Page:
My discs look OK, so why check them?
Looks can be deceiving. It’s not only high mileage bikes that will suffer from worn or damaged discs – today’s sports bikes can suffer just as badly if regularly used to the limits of their design. Trackdays, for instance, are killers of discs as constant hard braking exaggerates wear and tear, leads to excessive heat build-up and can cause discs to warp.
Stuff you’ll need
Front and rear paddock stands to allow the wheels to be removed. Sets of appropriate Allen keys, spanners and sockets for wheel and disc removal. You’ll also need a torque wrench to tighten the disc bolts to exactly the correct tightness. To measure for warpage a dial gauge is a must, as is a vernier caliper to measure the thickness of the discs.
Do I have to replace like for like?
If the bike is still within its warranty period, yes. If not, then cheaper aftermarket discs are available and often make a bettter value buy. If the discs are worn or warped and the bike is still under warranty you’ll only get them replaced free if the dealer and maker believe the damage is due to a manufacturing defect. If they believe the discs are damaged from your regular trackday outings, for instance, or an accident, or are just worn due to heavy use, then you’ll have to fork out yourself.
Can I really do it?
If you haven’t got access to a dial gauge or vernier caliper and you think there’s a problem with the discs, you can pay a dealer to do the measuring part. As far as changing the discs goes, if you can remove a rear wheel from a 15-speed pushbike then you should be up to the demands of this job.
1. Sight and feel are just as important in deciding whether a disc is buggered. If you can feel a pulsing sensation through the front brake lever (or rear) under gentle braking, or the front end violently judders at high speed with the first stroke of the lever then it’s a sign the discs are warped. But get the steering head bearings checked, too.
2. A good look at the discs will also show up problems. Check for cracks, severe pitting and uneven wear on the disc’s face (rotor). If the discs are of the semi-floating (as shown here) or full floating type also pay attention to the condition of the rotor buttons that connect the disc rotor to the inner rotor (the bit that actually bolts to the wheel).
3. If the rotors have thin ridges or dips running around their circumference rub a finger across the radius of the rotor. If the ridges feel deep or abnormally high, then the discs need to be measured properly for run-out and wear. If there’s an obvious difference in thickness between the rotor’s outer lip and the face, check for wear.
4. A dial gauge mounted solidly on the fork leg or stand and placed against the rotor’s face at two different points (one-third and two-thirds distance across the radius) will highlight the rotor’s run-out – the amount a disc is warped. On the CBR600 shown the maximum amount of run-out on the front discs is 0.2mm either side of the rotor.
5. Vernier calipers measure how thick the discs are. On the CBR600 seen here, the minimum permissible disc thickness (dealer figure) is 3.5mm (4.4-4.6mm standard) on the deepest ridge. Make sure the rotor’s outer lip is not included in this measurement as it isn’t touched by the brake pad.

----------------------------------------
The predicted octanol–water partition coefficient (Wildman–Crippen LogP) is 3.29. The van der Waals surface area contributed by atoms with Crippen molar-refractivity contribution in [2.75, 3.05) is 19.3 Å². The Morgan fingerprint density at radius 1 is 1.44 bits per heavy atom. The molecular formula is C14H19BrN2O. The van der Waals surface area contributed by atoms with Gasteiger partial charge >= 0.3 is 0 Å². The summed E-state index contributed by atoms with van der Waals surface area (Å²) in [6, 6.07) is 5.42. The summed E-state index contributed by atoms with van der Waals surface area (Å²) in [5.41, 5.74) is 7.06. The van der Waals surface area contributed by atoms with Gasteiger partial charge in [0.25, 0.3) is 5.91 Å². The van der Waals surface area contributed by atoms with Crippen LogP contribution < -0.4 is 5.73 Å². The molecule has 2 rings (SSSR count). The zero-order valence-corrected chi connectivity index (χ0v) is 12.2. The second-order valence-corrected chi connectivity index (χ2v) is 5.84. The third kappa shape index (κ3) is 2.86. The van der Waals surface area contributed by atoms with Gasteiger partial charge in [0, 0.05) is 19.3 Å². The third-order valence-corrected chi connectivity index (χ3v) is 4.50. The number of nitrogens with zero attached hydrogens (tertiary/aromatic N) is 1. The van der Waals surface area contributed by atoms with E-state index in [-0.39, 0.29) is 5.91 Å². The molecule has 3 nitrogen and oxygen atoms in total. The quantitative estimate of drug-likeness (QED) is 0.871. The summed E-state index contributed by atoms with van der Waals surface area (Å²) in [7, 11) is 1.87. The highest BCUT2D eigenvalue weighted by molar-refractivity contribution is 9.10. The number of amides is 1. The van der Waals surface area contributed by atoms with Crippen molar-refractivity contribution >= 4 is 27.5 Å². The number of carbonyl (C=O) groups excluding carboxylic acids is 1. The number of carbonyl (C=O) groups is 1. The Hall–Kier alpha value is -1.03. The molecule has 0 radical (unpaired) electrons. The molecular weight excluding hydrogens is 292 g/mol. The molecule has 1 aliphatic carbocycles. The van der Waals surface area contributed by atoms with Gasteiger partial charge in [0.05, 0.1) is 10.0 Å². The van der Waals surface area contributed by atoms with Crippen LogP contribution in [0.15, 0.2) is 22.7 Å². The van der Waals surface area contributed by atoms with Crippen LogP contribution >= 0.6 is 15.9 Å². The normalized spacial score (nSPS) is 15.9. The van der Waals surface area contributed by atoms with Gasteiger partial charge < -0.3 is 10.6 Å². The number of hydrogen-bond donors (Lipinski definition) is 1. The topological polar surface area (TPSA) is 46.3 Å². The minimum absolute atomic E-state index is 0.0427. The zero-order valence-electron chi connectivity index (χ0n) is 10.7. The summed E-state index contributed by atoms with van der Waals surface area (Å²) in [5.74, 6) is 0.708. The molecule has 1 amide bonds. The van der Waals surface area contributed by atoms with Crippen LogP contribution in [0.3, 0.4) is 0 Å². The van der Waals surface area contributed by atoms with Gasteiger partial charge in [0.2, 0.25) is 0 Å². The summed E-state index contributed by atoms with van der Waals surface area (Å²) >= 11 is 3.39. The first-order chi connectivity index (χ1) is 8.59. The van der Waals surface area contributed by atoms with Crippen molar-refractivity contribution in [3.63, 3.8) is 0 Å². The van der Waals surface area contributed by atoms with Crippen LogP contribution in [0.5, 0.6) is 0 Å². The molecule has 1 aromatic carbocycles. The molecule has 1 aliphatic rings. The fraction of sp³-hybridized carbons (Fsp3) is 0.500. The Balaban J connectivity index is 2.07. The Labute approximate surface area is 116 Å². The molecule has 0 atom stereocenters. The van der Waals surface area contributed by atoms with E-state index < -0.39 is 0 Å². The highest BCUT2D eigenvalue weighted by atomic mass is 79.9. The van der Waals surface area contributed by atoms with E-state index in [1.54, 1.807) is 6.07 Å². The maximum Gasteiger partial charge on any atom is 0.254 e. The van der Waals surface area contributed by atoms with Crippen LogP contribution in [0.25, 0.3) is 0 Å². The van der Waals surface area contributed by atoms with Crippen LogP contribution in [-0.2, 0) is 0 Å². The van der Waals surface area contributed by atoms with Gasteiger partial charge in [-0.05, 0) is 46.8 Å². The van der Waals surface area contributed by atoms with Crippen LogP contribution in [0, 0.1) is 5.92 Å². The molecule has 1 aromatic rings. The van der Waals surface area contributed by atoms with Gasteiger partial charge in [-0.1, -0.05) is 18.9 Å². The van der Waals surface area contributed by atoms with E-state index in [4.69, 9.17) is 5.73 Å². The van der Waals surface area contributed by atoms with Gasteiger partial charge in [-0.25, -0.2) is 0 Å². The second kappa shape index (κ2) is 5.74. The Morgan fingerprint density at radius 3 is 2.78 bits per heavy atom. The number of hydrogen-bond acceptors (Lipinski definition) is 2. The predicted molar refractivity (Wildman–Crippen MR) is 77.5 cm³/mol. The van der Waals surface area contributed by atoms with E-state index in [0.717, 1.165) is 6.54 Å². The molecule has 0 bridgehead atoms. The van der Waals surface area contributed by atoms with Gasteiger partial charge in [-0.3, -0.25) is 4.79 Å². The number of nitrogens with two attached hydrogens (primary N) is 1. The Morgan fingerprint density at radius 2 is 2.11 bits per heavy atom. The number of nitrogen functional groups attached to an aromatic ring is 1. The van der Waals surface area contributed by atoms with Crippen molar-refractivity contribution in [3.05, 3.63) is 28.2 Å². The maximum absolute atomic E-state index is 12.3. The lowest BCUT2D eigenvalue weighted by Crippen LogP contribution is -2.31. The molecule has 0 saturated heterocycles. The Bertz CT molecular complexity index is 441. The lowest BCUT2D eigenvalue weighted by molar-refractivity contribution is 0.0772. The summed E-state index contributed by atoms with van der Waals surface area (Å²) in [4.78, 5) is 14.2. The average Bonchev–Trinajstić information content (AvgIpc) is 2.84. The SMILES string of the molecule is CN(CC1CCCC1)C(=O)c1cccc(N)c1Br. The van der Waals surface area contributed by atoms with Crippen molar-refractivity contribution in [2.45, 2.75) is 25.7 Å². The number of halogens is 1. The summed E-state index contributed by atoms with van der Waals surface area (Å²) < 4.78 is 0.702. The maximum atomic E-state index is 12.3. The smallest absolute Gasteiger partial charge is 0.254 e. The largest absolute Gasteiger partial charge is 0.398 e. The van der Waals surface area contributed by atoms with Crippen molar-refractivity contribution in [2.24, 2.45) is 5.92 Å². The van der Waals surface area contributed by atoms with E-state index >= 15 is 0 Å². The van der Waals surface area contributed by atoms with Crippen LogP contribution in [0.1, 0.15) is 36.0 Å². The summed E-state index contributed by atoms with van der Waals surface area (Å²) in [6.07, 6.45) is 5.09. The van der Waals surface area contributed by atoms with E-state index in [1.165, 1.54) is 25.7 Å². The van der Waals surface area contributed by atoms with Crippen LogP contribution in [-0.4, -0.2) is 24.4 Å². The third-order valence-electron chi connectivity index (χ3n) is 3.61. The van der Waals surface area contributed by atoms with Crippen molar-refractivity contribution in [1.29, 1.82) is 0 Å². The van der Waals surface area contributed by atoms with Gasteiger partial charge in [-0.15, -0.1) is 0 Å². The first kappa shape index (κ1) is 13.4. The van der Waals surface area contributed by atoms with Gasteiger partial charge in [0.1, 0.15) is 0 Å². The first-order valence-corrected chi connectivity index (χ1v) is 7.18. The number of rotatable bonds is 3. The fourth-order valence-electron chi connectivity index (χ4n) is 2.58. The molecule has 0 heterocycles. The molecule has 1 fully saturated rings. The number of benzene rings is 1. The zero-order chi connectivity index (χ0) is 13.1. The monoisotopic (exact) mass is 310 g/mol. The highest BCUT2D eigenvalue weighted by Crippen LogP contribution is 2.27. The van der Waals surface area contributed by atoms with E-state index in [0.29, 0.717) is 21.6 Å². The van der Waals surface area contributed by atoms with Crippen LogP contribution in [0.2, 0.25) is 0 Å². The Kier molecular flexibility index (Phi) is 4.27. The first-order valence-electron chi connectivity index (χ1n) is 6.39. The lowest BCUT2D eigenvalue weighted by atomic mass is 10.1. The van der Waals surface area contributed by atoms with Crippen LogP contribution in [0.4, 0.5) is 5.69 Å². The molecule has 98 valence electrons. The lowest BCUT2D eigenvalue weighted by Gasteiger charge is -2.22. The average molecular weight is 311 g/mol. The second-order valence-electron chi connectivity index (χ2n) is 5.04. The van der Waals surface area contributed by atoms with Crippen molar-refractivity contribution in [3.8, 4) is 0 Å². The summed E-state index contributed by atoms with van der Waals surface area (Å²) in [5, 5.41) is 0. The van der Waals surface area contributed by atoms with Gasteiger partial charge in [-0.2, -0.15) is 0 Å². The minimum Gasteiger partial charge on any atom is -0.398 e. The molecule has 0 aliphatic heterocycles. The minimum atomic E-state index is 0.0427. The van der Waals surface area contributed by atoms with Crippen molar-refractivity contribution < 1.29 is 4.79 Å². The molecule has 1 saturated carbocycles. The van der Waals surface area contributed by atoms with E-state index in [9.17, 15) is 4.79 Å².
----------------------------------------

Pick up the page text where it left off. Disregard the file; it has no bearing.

6. If the discs need to be replaced the wheel needs to be removed. Label the wheel’s direction of rotation before removal for reference when fitting new discs (they are handed). Prop the wheel (eg on an old tyre) so the discs aren’t damaged by the floor surface – not an issue with the old discs but you don’t want to bugger the new ones.
7. Disc bolts are notorious for being hard to undo – they’re Loctited (non-setting glue) in place. Shock the bolts by hitting them full on with a hard plastic mallet to help crack the glue, or even corrosion, before undoing them. If you can, use a new, perfect fit Allen key to cut the chance of rounding off the bolt’s key-way.
8. All bike manufacturers recommend disc bolts should never be reused. That may be so, but when you’re talking £1.60 per Honda disc bolt and there are 12 of them on the CBR600’s front end, the expense (£19.20) soon adds up. As long as the key-ways are in good nick and the bolts are torqued up tight using them a second time isn’t a problem.
9. With the discs removed check the mounting face on the hub is clear of corrosion (similarly if you take the discs off to have the wheels painted then there should be no paint where the hub and disc join). Gently rub clean with wet & dry grit paper wrapped around a flat block, or a flat-bladed screwdriver.
10. When fitting new discs, (EBC Pro-lite replacements used here), ensure the rotation of any new disc is the same as the wheel and lay it on the hub. Some replacement discs have more than one set of holes to suit other models, so pay particular attention to align the mounting holes to match those in the wheel hub.
11. Apply a drop of medium/hard Loctite to the first few threads on the disc bolts before screwing all bolts in finger tight. Now torque the bolts tight (get the right figure from your manual or dealer) but in a criss-cross pattern to ensure the disc is tightened down flush. Repeat the same procedure for the opposing disc. Refit the front wheel.
12. New discs should be mated to new pads – the old ones will have worn to match the old rotors, will take for ever to ‘bed in’ and can even score the new disc. Some replacement discs come with a zinc coating so the unused area remains corrosion resistant. This gets scrubbed off the main part with use.
* Thanks to EBC Brakes (01604-583344)